Building the F-35 in a Small Garage
The Joint Strike Fighter (JSF) is a U.S.-led, multinational programme to build the new generation F-35 stealth fighter.
The programme is worth $382 billion, or about half of Turkey’s annual GDP.
Turkey has been a partner in the JSF consortium since the project took off. It has committed to acquire at least 100 stealth fighters for its Air Force, a deal worth around $160 billion.
Now that the Americans are threatening to suspend F-35 deliveries to Turkey –unless Ankara gives up its planned purchase of the Russian-made S-400 air and anti-missile defence system—a golden opportunity seems to have been born for the ailing Turkish economy.
Some hocus-pocus, blended with limitless self-aggrandising behaviour and the national Turkish pride could earn Turkey tens of billions of dollars thanks to advanced aerospace science standards of the country.
(Over) self-confidence is often a Turkish quality. With the newfound pride and a national belief that “we are reviving our glorious (imperial) past several Turks have displayed amazing courage in volunteering for miracles – political, scientific, commercial or other. Shows of individual limitless self-confidence have become a national pastime, reminding the world this column’s motto: Turkey is fun – unless you have to live in it.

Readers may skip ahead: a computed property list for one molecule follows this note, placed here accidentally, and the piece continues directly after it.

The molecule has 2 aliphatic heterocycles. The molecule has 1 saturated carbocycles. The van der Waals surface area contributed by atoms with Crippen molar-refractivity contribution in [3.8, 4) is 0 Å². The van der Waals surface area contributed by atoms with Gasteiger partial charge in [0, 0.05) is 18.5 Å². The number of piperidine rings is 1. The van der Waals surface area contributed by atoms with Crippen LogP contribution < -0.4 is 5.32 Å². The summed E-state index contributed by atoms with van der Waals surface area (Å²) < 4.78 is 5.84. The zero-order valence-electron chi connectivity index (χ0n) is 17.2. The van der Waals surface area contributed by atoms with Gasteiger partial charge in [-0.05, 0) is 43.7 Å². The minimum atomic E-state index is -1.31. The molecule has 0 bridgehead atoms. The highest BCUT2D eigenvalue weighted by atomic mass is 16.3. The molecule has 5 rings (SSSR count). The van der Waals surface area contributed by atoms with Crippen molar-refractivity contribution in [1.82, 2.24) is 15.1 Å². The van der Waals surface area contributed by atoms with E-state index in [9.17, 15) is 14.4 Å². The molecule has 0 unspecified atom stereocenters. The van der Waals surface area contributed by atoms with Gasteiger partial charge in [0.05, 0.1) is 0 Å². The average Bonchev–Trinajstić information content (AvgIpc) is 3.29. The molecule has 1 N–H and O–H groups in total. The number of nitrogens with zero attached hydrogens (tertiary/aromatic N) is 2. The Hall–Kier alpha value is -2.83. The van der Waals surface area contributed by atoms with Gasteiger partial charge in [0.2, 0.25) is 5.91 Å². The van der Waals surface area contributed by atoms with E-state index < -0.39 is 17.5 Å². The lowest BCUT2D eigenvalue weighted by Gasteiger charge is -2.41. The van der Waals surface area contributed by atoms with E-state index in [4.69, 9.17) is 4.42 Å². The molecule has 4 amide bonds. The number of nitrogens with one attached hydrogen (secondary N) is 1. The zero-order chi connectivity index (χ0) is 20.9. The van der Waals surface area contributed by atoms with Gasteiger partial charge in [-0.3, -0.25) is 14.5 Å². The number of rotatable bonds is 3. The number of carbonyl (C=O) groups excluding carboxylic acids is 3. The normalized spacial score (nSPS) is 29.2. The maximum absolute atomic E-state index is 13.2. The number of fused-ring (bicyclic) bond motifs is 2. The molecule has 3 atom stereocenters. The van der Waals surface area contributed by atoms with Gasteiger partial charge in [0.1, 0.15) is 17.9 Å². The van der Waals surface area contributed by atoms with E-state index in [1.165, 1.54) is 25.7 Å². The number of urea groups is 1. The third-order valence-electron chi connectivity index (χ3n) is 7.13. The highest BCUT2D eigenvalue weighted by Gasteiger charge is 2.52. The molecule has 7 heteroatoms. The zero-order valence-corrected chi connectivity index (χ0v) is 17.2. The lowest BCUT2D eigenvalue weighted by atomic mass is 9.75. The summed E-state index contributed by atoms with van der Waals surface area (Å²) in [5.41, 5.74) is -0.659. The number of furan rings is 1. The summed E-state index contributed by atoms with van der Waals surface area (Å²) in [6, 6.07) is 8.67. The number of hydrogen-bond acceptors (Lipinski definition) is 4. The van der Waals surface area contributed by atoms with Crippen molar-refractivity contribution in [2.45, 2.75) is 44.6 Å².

Most recently, a small shop-owner in Antalya (a mechanic) sent a message to President Recep Tayyip Erdoğan on his Twitter account. Rasim Küçük wrote: “Esteemed Mr President. Give me support. I’ll make the same F-35 for you with my shop-owner friends.”
Mr Küçük is the average Turk: A small mechanic, he probably does not hold an engineering degree from a credible university. But he is a brave heart type, probably with blind faith that his nation, once an imperial power, could make miracles only because they are Turks and Sunni Muslims. Including building the F-35 in a small garage.
It would be fun to sponsor Mr Küçük in his truly self-confident venture and see what stealth fighter jet he would build. Fun in both ways: he succeeds and becomes the first Turk to win a Nobel science prize. Or he fails on his aircraft’s maiden flight – which a government bigwig should ideally honour to be his co-pilot.
Turkey is fun.